By Chuck Strouse
By Scott Fishman
By Terrence McCoy
By Ryan Yousefi
By Ciara LaVelle, Kat Bein, Carolina Del Busto, and Liz Tracy
By Pepe Billete
By Ryan Yousefi
By Kyle Swenson
As hosts of a hugely popular radio talk show, Ron Diaz and Ron Bennington spend most mornings trying to be funny. Which to them tends to mean poking fun at the world in general, with particular emphasis on gays, blacks, and female genitalia.
But the Rons, whose Ron and Ron Show airs live weekdays from 6:00 to 10:00 a.m. on seven stations in the southeast, including ZETA 4 (WZTA-FM 94.9), took a break from their shenanigans this past Friday to perform what they clearly considered a public service: They made Basil Wainwright the star of their syndicated show. A British inventor and self-proclaimed medical innovator, Wainwright spoke at length on the air about his purported cure for cancer and AIDS, which involves treating patients with ozone, a bluish gas composed of three bonded oxygen atoms. As supportive calls poured in to the Tampa studio where the program originates, Wainwright reeled off a series of phone numbers for listeners interested in his life-saving therapy. For once Ron and Ron did not make light. They were grave, even respectful.
But there is a twist to Wainwright's story: Having been thrown in prison three years ago by American authorities, he was participating in the show from his Broward County prison cell. The way he explained it to the credulous Rons, evil pharmaceutical companies had engineered the plot to keep his miracle cures off the market. The Rons were indignant. They ordered an assistant to contact the Food and Drug Administration to demand an explanation for Wainwright's incarceration.
The Rons could have spared themselves the effort had they read New Times, where Wainwright's long history of fraud was chronicled in an April 1, 1992, profile entitled "King Con." Now 60 years old, Wainwright had fled England in 1986 after serving time in prison for fraud, theft, and forgery. Three years ago he was charged in Florida for practicing medicine without a license and for fraud, after authorities discovered that he was treating terminally ill patients with ozone and selling them ozone machines. (The FDA forbids use of the gas without permission because it can be lethal if not administered properly.) Last year a followup story in New Times ("King Con Returns," March 31, 1993) suggested that Wainwright had continued to run his business while awaiting trial, going so far as to sell an ozone machine that led to the death of one patient.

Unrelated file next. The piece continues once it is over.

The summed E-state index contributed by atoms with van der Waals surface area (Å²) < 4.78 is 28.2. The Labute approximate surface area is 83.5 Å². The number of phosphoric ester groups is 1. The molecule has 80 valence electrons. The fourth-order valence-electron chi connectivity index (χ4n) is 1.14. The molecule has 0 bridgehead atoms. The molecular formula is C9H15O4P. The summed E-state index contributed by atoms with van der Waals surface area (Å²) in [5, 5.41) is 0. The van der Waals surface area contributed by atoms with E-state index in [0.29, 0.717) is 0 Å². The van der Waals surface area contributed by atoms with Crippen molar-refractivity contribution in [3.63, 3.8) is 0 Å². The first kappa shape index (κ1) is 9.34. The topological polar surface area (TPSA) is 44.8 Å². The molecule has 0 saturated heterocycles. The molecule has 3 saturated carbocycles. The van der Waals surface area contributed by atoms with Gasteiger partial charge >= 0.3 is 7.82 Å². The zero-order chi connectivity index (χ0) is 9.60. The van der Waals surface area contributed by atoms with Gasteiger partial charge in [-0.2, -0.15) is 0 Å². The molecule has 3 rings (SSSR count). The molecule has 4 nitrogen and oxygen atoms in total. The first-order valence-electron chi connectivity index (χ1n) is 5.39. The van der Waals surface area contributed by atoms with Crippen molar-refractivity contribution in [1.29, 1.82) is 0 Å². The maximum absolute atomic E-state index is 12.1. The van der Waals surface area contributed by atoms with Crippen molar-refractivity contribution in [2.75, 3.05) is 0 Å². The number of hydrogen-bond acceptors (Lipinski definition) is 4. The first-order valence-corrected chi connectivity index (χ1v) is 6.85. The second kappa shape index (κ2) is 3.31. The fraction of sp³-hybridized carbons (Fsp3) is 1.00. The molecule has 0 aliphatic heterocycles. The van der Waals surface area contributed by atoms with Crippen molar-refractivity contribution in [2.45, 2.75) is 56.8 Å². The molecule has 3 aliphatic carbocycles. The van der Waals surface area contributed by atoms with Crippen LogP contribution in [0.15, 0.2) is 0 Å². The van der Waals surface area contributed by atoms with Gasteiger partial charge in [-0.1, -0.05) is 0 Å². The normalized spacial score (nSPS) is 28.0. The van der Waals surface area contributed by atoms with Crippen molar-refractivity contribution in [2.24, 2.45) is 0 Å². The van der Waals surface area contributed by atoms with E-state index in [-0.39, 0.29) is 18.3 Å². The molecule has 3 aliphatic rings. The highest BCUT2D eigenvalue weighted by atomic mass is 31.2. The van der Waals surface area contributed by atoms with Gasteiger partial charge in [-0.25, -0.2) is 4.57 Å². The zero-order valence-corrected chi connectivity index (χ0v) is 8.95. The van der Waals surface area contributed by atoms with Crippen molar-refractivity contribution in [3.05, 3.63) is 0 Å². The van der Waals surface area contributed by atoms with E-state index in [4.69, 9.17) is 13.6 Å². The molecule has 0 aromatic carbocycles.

None of this information was included in the Rons' broadcast. Though the hosts did question Wainwright about just why he was in prison, his word-salad response was indecipherable.
Denise McCanless, the show's producer, says she heard about Wainwright from an assistant, and later from a producer on the Maury Povich show, which ran a segment two weeks ago featuring Wainwright. "From time to time we do talk about things like this," McCanless explains. "It's not always goofy stuff. As far as putting Basil on the air, that decision was made by Ron and Ron themselves. They felt this was a real story, something important that their listeners should hear." McCanless estimates the show's total audience at three million.
After Wainwright's Ron and Ron spot, hundreds of callers dialed the numbers he provided. The Life Extension Foundation, a Hollywood-based group that advocates the use of ozone and sells "nutrients," was besieged by curious callers, according to spokesman Steven Hennenfent. Calls also came in to Kathy Brown, a Bradenton woman who is organizing a May 21 rally in Fort Lauderdale to urge that Wainwright be freed. At press time it was unclear whether Ron and Ron would be in attendance.